A week before the 2008 U20 Women’s World Cup, I blew out my knee in our last scrimmage against Argentina. I was devastated. I cried the entire flight home, knowing that I was missing the World Cup and would have to undergo surgery to reconstruct my ACL and repair my meniscus. I was also dating my first girlfriend and was certain that my family hated me for it. Though I was hopeful that they would grow to be more accepting over time (as they have), I would have given anything that summer to be out on the field rather than laid up at home.

As disappointed as I was, I knew I’d come back stronger. What I didn’t know was that that was just the beginning of my injury woes.

In January, 2017, a week before training camp with Mexico, my body went into shock as a result of overtraining. I had to miss camp and another opportunity to represent my country. June of that same year, just before another national camp, I fractured my back.

Bad luck, I told myself. Nothing was going my way, but I was determined to push through. By February, 2018, I was finally back on the field for Apollon Ladies FC, with World Cup qualifiers just around the corner.

Then I tore my Achilles.


Fucking whoa. That’s all I could think. I was sitting outside the imaging center in Cyprus when the doctor told me.

I immediately called my brother, 7,000 miles away back home. I cried into the phone. I couldn’t even breathe normally. I was gasping for air as I sobbed and tried to explain to him that my soccer career was probably over, which meant that my life was, too. He was able to talk me down, and his voice put me at ease for a few minutes. Then we hung up and I started hyperventilating again. I just kept thinking, there’s no way I can do this again.

But I knew I had to.

Because all I ever wanted was to make the World Cup roster and represent Mexico. And I had come so close, only to have the opportunity ripped away by injury. But after the initial shock, I knew I still wanted to play soccer. And I knew that I just needed to be healthy in order to play at the highest level.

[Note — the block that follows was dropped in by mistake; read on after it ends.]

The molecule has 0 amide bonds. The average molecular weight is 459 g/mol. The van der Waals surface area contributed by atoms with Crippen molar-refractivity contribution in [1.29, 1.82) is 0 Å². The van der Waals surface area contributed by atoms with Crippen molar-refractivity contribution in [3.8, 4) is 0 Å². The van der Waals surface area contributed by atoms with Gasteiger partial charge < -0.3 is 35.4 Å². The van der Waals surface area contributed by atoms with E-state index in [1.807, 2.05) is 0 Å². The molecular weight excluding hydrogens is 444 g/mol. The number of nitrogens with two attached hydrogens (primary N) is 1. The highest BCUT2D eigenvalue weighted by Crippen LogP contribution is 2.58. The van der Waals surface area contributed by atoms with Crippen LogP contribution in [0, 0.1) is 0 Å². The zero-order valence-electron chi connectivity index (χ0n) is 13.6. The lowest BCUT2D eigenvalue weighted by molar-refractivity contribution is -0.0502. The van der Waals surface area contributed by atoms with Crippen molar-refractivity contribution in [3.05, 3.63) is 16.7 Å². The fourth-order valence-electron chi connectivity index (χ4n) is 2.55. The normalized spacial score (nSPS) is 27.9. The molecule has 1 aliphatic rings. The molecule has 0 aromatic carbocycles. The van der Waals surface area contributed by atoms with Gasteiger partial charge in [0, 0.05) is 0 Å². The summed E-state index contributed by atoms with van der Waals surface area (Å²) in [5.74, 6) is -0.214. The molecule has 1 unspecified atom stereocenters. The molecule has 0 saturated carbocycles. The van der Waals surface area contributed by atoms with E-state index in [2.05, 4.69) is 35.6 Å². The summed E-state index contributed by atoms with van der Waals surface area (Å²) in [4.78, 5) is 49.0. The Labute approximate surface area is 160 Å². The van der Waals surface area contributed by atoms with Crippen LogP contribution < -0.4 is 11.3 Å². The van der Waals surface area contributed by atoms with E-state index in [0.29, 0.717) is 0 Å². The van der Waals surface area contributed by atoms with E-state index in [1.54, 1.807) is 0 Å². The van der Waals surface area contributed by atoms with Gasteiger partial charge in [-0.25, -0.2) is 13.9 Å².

Still, after having my Achilles repaired in a foreign country, far, far from home, it wasn’t just my body that I had to rehab. Sitting on the sidelines and dealing with PT, all while living halfway around the world from my friends and family, had caused me to fall into a depression.

Today, I can tell you that no matter the injury, the mental and emotional pain is always greater than the physical. There are programs for rehabbing all kinds of physical injuries, but there aren’t any guidebooks for dealing with the heartbreak and the self-doubt that comes with them.

What carried me through it all was my love of soccer. Even when I wanted to quit, I refused to, knowing that all the hard work, both mental and physical, would be worth it once I was back on the field. Five months after my Achilles surgery, I was starting to see a light at the end of the tunnel.

So of course, I immediately tore the labrum in my right shoulder, missed World Cup qualifiers, and had to watch from home as my country failed to qualify.

Back came all the doubt and depression. All I could do was ask myself, Why?

Why does this keep happening to me?

Why am I always fighting just to get on the field?

Why do I keep coming this close, but only this close, to living out my dreams?

I still don’t have the answers to these questions.

What I do know — what I’ve always known — is that soccer remains my greatest, truest love. No injury has or ever will change that. It is a love that drives me forward whenever life gets rough. A love that is unconditional. A love that lets me live freely, without judgement.

When I’m on the field, totally consumed by the game, there’s no better feeling. And no matter how many times I get knocked down (at this point, I can’t even keep track), that feeling always drives me to get back up.

All of the heartbreak — the inexplicable pain, the emotional struggles, the tears that stream down my face even as I write this — has made me as resilient as they come. Every physical scar has left a mental scar that has made me stronger, wiser. I know I can’t always control what happens to me, but I can choose how I respond. I can choose to dwell on the negative, or I can choose to be proactive. I can choose to give up, or I can choose to persevere.

I know that someday, maybe soon, my playing career will be over. But until then, I choose to enjoy the time that I have. I choose to play and to go out on my own terms. I choose to fight.